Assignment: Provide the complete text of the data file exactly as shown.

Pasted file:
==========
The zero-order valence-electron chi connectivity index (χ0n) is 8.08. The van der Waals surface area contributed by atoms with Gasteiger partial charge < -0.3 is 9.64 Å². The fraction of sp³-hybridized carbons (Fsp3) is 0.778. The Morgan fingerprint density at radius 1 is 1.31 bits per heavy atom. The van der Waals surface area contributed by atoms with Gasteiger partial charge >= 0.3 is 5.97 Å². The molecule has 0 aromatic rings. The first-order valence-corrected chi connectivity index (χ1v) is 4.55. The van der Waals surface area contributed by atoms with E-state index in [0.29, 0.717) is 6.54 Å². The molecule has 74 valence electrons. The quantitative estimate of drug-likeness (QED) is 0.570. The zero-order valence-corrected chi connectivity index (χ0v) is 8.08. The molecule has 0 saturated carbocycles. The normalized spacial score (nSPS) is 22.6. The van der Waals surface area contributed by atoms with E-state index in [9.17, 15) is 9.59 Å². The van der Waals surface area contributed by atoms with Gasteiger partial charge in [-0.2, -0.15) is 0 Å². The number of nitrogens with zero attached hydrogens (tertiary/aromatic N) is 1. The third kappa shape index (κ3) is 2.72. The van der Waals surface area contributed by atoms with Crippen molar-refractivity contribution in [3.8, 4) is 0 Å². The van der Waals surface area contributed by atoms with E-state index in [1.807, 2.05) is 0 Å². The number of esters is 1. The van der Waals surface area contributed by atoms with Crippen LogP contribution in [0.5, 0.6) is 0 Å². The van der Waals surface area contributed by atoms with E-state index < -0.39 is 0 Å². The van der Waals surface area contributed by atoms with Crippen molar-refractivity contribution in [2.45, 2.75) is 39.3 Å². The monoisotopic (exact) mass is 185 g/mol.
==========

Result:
The zero-order valence-electron chi connectivity index (χ0n) is 8.08. The van der Waals surface area contributed by atoms with Gasteiger partial charge < -0.3 is 9.64 Å². The fraction of sp³-hybridized carbons (Fsp3) is 0.778. The Morgan fingerprint density at radius 1 is 1.31 bits per heavy atom. The van der Waals surface area contributed by atoms with Gasteiger partial charge >= 0.3 is 5.97 Å². The molecule has 0 aromatic rings. The first-order valence-corrected chi connectivity index (χ1v) is 4.55. The van der Waals surface area contributed by atoms with E-state index in [0.29, 0.717) is 6.54 Å². The molecule has 74 valence electrons. The quantitative estimate of drug-likeness (QED) is 0.570. The zero-order valence-corrected chi connectivity index (χ0v) is 8.08. The molecule has 0 saturated carbocycles. The normalized spacial score (nSPS) is 22.6. The van der Waals surface area contributed by atoms with E-state index in [9.17, 15) is 9.59 Å². The van der Waals surface area contributed by atoms with Gasteiger partial charge in [-0.2, -0.15) is 0 Å². The number of nitrogens with zero attached hydrogens (tertiary/aromatic N) is 1. The third kappa shape index (κ3) is 2.72. The van der Waals surface area contributed by atoms with Crippen molar-refractivity contribution in [3.8, 4) is 0 Å². The van der Waals surface area contributed by atoms with E-state index in [1.807, 2.05) is 0 Å². The number of esters is 1. The van der Waals surface area contributed by atoms with Crippen LogP contribution in [0.5, 0.6) is 0 Å². The van der Waals surface area contributed by atoms with E-state index < -0.39 is 0 Å². The van der Waals surface area contributed by atoms with Crippen molar-refractivity contribution in [2.45, 2.75) is 39.3 Å². The monoisotopic (exact) mass is 185 g/mol.